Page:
Someone forgot to send that memo to the Shanghai booth, which is bringing the heat with the Spicy Mala Chicken. A common critic of Epcot’s (lack of) spiciness, Sarah loaded her first bite of chicken with peppers and about had a coughing fit. It’s a really good dish with a solid level of spiciness, but I’d be shocked if this dish isn’t toned down at some point. Or, perhaps Epcot is finally ready for some fire. 

Sweetened Bubble Milk Tea – The sweetness was so pronounced here that it was almost difficult to taste the mango. This sugary quality isn’t particularly unknown with boba, so that’s not a huge knock against it.

Actually, I quite enjoyed this. Splitting is recommended, as it’s large and the perfect recipe for a sugar rush (and crash) if you drink it all yourself.

Her’s the Shanghai alcohol menu:

  • Jasmine Beer
  • Plum Wine

Overall, the Shanghai Holiday Kitchen is something of a mixed bag. Nothing here is downright bad, and a few of the options are pretty good, but there’s also nothing that screams “must buy” either. In the end, we like having these choices from China if only because they provide variety and a nice contrast to the other good items at the Epcot International Festival of the Holidays, an overwhelming number of which are from European tradition.

Check out our Food Guide to the Epcot International Festival of the Holidays if you want to see and read more about every Holiday Marketplace this year, what to eat & avoid, and other tips for making the most of the culinary side of the event. As this event isn’t just about the cuisine, you’ll also want to read our full Epcot International Festival of the Holidays Tips & Tricks post for info about the non-culinary side of the festivities. That covers Candlelight Processional, the Illuminations: Peace on Earth tag, Holiday Storytellers, and more!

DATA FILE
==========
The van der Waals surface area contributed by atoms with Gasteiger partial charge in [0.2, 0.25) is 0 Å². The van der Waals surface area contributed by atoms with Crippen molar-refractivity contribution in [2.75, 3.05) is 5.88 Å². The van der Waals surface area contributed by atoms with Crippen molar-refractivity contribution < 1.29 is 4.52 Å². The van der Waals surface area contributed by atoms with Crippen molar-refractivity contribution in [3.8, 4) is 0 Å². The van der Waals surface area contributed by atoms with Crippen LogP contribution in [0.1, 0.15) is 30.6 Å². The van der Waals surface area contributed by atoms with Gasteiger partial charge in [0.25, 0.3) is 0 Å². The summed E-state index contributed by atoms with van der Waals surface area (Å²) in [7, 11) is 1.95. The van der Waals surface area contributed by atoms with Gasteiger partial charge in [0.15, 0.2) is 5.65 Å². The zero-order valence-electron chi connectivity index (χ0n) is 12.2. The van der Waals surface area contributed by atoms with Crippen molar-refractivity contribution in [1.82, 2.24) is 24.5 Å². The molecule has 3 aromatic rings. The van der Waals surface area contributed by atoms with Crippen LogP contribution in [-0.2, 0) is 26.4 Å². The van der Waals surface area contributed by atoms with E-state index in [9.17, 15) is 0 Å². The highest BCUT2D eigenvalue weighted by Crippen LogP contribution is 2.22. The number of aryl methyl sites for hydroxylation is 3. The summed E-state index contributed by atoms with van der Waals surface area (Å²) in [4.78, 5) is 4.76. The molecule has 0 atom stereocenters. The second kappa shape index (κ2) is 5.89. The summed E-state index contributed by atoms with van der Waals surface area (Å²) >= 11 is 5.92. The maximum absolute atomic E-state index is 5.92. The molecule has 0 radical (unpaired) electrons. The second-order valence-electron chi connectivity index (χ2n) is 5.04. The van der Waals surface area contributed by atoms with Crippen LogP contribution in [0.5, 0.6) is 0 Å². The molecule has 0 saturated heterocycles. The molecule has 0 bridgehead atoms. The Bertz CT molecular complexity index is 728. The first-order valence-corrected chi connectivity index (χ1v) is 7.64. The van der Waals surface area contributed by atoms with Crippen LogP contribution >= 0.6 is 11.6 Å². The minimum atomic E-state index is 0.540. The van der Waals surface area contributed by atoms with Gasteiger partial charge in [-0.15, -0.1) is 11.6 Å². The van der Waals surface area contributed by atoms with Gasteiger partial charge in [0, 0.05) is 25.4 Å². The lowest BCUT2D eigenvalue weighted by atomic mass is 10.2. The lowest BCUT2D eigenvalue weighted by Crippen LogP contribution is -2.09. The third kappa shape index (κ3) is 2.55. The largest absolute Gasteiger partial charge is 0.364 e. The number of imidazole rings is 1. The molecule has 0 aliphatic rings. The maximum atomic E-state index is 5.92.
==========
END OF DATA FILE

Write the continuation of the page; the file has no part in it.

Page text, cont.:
Planning a Walt Disney World trip? Learn about hotels on our Walt Disney World Hotels Reviews page. For where to eat, read our Walt Disney World Restaurant Reviews. To save money on tickets or determine which type to buy, read our Tips for Saving Money on Walt Disney World Tickets post. Our What to Pack for Disney Trips post takes a unique look at clever items to take. For what to do and when to do it, our Walt Disney World Ride Guides will help. For comprehensive advice, the best place to start is our Walt Disney World Trip Planning Guide for everything you need to know!

YOUR THOUGHTS

What do you think of the Shanghai Holiday Kitchen? Have you tried any of the food items at this booth? What did you think of them? Do you agree or disagree with our assessment of the foods or bubble tea? What about the various alcoholic drinks here? Questions we can help you answer? Hearing your feedback—even when you disagree with us—is both interesting to us and helpful to other readers, so please share your thoughts below in the comments!